No Products, No Problem


Hi! It’s Ali, Associate Editor, writing. Before you dive into the story below, I want to tell you a little bit about Ariana Roberts. She’s a friend of a friend I met through Instagram—she has a job in sustainability, a dry-as-a-bone sense of humor, and a water-only beauty routine. You read that right, folks: her thick, bouncy curls and natural glow are thanks to nothing but H2O. Ariana's been water-only for over seven years now, but mentally, I couldn't move past the first few weeks of what that process might have been like. So after following her for a while, I reached out to learn everything. Below, what going water-only was like, in her own words.

“I moved to France to work for the state, doing carbon capture and storage. It was a really cool job—I would travel all over France, attach hydrogen to rock formations, and then analyze how it expands. At that point I was a big product junkie. I got facials every week or bi-weekly, and I was getting my hair blown out every week.

The hard water in Paris was really rough on my hair. Between that and my Japanese thermal straightening treatment, my hair stopped growing and I knew I had to just cut it all off. And the water plus stress was also breaking out my skin. I tried a bunch of products, all approached from a sustainability perspective. Buly 1803 and Grand Cafe Tortoni both have bulk products in beautiful glass packaging. I tried RMS makeup, oil cleansing, every micellar water, Retin-A... I always tried to keep a good diet, but I also started taking zinc supplements to try and heal it internally. I tried every product there was, and nothing was helping. It was so frustrating—I lived in this beautiful city, and I literally did not go out because I was so self-conscious about my skin. I thought that I had to wear so much makeup, but it made everything worse.

In 2013, I went on a trip to Morocco. I met a woman there who had the most beautiful hair and skin, so I asked her what she did. Apart from henna to cover her grays, she just used water—water to wash her hair, and water to wash her face at night. Since products weren’t working for me, I decided I’d give that a try. And that’s the most sustainable thing of all anyway. I can’t imagine how many bottles of packaging I’ve saved.

I put a filter in my bathroom, the Arirangion Ionizer, and that helped a lot. My skin’s transition was really easy—I just started washing with only water and a washcloth at night, and as soon as I did that, my skin started to improve. There was more trial and error with my hair. There’s a lot of information online about going water-only, and whole forums on Livejournal of people’s experiences. I think where people go wrong is not realizing that when you don’t have the surfactants in shampoo to help you remove impurities, you have to do it yourself. It’s a lot of elbow grease. In the shower I really have to scrub to mechanically remove the dirt. I wash my hair every two weeks, which includes scrubbing, and in between I just rinse. To prevent my hair from getting sweaty and dirty when I work out, I wear a really thick cotton headband and a ponytail. There’s also a process called scrinching, where you massage your hair with your fingertips to distribute the natural oils. Lots of people scrinch their hair three or four times a day, but because my hair is dry and curly, I only needed to do it twice a day. In the beginning my hair got a waxy patch on top, and blowouts helped during the transition period. But after that, I totally stopped heat styling. I don’t even own a hair dryer or a curling iron now—if I want a style, I do heatless rag curls.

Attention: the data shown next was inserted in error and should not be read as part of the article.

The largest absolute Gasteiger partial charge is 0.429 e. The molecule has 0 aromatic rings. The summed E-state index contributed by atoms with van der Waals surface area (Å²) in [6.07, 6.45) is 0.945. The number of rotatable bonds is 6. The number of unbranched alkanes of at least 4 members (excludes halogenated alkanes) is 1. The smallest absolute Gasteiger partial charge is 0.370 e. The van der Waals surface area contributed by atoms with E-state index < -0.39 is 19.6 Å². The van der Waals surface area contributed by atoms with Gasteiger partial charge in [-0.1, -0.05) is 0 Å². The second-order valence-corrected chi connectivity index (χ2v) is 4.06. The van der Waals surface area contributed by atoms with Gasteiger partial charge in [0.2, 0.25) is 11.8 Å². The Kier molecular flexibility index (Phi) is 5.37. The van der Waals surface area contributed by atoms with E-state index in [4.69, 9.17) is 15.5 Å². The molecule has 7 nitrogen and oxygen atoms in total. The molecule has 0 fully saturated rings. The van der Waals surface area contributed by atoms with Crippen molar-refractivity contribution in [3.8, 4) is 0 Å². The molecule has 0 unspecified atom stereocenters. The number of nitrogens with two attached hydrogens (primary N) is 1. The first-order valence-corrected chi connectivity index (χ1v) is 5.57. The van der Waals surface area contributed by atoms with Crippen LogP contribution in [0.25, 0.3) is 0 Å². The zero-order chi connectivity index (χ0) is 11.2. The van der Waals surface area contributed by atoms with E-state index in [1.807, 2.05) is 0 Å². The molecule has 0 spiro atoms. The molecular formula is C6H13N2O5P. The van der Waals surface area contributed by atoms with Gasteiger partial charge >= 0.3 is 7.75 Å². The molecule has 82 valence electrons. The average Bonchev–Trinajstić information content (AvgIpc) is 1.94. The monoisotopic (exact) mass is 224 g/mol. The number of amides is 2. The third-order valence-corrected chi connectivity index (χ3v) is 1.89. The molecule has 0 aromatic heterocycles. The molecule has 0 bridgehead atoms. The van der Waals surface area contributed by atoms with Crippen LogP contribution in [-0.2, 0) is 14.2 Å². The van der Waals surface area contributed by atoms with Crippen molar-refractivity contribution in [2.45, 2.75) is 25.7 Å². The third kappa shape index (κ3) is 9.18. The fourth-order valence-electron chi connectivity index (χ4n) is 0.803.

My mom and grandma were very worried when I stopped getting facials and went water-only. I actually think they were worried that I’d totally given up—and maybe that I would smell or something. For the record, I don’t smell. I never stopped using body soap, and my hair really doesn’t smell like anything. People who know I’m water only, even total strangers, always ask to smell my hair. There’s no smell! Anyway, my grandma was always trying to buy me BB cream and stuff, but she ended up admitting that my hair and skin improved a lot. And now she’s water-only for the most part too. She had been for most of her life, until she got a lot older and came to this country from Korea—there are towns in Korea where they just wash their hair with rice water. They have long, thick, shiny hair and it doesn’t smell.

During COVID, I’ve wanted to get back into products just to feel a bit pampered. But I am hesitant when I purchase something new, because the most sustainable product is the one you’ll actually use. The only makeup products I have are Ilia mascara and a lip and cheek tint from Urb Apothecary, which is vegan and comes in zero-waste packaging. And now I’m starting to moisturize and use sunscreen every day, and sometimes I put Bathing Culture oil on my face and body. I don’t think I’ll ever go back to using products on my hair.

With water-only, I always tell people that you have to figure out what works for you. Everybody’s genetics, lifestyle, and environment are different. That was the hardest part—when I tried to copy what other people were doing, it didn’t work out. My transition period would probably have been a lot shorter if I was working on finding what worked for me instead of getting bogged down with researching what other people were doing. If you want to try water-only, figure out your own circumstances and adapt your routine to them.”

—as told to ITG